• Take Paxlovid exactly as prescribed and follow your doctor’s instructions about taking your other medications while on Paxlovid.
  • Never take other people’s prescription medication. 
  • COVID-19 infection is best prevented through vaccination, wearing masks, hand washing, and social distancing. 

This Really Happened

In a clinical trial, 70 healthy adults were given various doses of nirmatrelvir, with or without ritonavir. Nirmatrelvir was found to be safe and well tolerated by these individuals. When it was administered with ritonavir, nirmatrelvir was found to have good antiviral effect against COVID-19 infection. The antiviral activity persisted for 12 hours after dosing, leading investigators to suggest twice-daily dosing as the appropriate dosing guideline for Paxlovid®.

For More Information

Pearson AC. Caution: Paxlovid interacts with many heart meds. MedPage Today. 2022.

References

Food and Drug Administration News Release. Coronavirus (COVID-19) Update: FDA Authorizes First Oral Antiviral for Treatment of COVID-19.

Liverpool COVID-19 interaction checker.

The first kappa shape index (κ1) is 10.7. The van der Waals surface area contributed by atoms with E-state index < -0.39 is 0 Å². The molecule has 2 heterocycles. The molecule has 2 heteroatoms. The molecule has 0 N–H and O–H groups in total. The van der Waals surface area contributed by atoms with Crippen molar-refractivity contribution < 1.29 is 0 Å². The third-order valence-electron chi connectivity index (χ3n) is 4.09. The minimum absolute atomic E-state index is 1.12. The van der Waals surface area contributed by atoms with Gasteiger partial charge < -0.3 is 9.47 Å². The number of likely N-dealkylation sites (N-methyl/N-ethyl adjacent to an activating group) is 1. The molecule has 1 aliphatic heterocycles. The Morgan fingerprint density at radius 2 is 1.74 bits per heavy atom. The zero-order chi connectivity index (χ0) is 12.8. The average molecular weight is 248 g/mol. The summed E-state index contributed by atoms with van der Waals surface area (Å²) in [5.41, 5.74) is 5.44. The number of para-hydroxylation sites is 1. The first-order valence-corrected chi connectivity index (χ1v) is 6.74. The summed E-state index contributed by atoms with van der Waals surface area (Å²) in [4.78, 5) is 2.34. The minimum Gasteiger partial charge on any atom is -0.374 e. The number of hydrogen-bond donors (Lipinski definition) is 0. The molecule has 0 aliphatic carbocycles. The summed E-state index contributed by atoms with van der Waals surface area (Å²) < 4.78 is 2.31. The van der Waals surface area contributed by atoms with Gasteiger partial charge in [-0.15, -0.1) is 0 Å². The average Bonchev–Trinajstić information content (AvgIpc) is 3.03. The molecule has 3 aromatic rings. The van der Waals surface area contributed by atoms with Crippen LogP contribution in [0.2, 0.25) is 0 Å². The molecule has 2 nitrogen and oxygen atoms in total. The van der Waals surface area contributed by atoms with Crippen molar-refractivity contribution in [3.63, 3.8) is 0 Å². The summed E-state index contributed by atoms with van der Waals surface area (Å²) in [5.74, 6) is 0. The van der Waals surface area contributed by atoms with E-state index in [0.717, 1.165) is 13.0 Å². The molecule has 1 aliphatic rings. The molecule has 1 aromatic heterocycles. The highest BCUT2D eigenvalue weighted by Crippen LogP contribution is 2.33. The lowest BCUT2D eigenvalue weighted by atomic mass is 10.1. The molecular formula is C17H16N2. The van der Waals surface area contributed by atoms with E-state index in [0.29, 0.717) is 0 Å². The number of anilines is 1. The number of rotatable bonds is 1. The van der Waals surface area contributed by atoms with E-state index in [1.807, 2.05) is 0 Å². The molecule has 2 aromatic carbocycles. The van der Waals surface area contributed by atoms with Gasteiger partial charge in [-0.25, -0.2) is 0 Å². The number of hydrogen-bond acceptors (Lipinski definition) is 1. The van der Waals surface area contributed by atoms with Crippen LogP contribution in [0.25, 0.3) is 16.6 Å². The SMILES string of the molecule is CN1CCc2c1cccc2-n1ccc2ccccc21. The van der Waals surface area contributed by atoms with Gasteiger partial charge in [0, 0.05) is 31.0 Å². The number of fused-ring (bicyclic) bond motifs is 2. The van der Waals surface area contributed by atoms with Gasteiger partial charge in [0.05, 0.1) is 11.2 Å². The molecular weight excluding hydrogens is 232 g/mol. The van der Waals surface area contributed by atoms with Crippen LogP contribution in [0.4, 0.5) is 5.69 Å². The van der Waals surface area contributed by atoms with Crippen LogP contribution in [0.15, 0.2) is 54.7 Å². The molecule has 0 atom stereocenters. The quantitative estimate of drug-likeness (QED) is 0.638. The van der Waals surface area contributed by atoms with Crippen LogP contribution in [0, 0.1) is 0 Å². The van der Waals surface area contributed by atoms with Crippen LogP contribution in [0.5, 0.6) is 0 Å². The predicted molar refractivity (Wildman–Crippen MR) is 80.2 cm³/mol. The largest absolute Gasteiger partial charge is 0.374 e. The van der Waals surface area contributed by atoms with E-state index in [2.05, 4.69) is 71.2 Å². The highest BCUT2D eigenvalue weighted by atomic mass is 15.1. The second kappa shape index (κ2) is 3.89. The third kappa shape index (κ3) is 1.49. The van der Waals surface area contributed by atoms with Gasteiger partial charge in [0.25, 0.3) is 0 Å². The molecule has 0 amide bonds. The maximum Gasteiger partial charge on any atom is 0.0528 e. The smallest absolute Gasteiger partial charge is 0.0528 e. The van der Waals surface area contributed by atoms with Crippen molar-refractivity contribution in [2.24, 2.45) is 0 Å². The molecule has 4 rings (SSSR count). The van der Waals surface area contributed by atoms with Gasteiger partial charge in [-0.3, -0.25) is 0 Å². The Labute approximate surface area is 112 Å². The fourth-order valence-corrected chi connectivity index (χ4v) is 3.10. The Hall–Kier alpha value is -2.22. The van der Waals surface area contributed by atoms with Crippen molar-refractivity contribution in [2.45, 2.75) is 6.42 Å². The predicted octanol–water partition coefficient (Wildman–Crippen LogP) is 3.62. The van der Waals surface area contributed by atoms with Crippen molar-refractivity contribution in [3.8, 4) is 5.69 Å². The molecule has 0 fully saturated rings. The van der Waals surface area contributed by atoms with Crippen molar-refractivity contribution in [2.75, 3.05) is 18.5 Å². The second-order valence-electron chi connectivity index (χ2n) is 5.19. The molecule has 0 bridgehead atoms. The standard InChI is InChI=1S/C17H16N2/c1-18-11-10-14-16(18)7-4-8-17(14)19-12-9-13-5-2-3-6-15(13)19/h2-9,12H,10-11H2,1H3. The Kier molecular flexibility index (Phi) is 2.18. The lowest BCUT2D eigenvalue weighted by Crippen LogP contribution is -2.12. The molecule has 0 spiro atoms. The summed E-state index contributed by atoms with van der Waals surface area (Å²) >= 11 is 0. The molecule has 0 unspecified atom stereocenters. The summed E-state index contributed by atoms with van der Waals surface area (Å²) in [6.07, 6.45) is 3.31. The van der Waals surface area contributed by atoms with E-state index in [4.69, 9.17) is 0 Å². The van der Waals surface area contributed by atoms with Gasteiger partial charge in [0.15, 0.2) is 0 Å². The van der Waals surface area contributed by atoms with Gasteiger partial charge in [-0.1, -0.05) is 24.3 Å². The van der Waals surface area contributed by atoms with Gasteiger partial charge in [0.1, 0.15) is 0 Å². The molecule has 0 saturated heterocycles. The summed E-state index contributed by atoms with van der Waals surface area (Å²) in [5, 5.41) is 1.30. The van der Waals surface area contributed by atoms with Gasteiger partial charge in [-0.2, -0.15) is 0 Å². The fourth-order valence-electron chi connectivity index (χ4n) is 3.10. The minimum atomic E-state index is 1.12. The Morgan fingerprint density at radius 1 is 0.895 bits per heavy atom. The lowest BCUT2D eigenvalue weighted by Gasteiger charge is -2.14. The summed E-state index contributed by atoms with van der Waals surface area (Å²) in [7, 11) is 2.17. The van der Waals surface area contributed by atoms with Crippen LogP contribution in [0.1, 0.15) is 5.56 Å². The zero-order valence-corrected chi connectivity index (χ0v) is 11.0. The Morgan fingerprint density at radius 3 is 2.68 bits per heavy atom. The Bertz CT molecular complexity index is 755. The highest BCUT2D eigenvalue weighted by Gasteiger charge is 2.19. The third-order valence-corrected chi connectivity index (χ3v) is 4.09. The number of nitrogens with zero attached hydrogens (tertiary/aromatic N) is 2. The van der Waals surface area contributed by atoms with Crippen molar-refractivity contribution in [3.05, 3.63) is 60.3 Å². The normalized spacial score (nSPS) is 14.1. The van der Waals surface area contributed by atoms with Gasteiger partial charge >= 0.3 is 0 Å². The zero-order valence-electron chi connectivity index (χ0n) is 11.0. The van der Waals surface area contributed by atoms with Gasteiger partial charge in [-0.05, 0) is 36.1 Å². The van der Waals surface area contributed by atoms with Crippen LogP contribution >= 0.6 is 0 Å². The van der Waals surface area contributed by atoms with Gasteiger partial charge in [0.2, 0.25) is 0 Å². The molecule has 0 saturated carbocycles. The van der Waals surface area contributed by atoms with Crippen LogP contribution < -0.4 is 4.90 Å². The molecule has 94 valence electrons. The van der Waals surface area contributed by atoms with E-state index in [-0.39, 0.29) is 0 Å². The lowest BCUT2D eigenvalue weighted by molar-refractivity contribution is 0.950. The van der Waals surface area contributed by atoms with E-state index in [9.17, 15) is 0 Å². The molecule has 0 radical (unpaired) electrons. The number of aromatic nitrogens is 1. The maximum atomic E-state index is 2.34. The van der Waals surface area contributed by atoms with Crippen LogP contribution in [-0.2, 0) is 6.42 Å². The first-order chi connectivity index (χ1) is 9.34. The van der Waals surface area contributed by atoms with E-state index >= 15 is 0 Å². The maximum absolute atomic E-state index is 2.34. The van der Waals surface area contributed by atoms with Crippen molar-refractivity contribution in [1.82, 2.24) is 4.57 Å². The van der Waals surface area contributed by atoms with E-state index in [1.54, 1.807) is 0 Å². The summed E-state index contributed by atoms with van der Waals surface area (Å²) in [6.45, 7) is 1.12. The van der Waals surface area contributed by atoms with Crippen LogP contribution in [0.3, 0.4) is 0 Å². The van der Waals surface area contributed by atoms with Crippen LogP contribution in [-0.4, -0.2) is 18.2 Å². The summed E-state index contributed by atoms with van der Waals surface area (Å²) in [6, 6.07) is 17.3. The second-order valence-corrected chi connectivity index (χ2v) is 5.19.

National Institute of Health. COVID-19 Treatment Guidelines, statement of Paxlovid drug-drug interactions.

Owen DR et al. An oral SARS-CoV-2 Mpro inhibitor clinical candidate for the treatment of COVID-19. Science. 2021 Dec 24;374(6575):1586-1593. 

Pfizer. Paxlovid fact sheet for patients, parents, and caregivers.

Poisoned?

Call 1-800-222-1222 or

HELP ME online

Prevention Tips

  • Seek testing/medical care if you suspect you have COVID-19 infection. Do not self-diagnose or treat. 
  • Tell your doctor about all prescription and over-the-counter medications and supplements you are taking prior to starting Paxlovid.
  • Take Paxlovid exactly as prescribed and follow your doctor’s instructions about taking your other medications while on Paxlovid.
  • Never take other people’s prescription medication. 
  • COVID-19 infection is best prevented through vaccination, wearing masks, hand washing, and social distancing. 

This Really Happened

In a clinical trial, 70 healthy adults were given various doses of nirmatrelvir, with or without ritonavir. Nirmatrelvir was found to be safe and well tolerated by these individuals. When it was administered with ritonavir, nirmatrelvir was found to have good antiviral effect against COVID-19 infection. The antiviral activity persisted for 12 hours after dosing, leading investigators to suggest twice-daily dosing as the appropriate dosing guideline for Paxlovid®.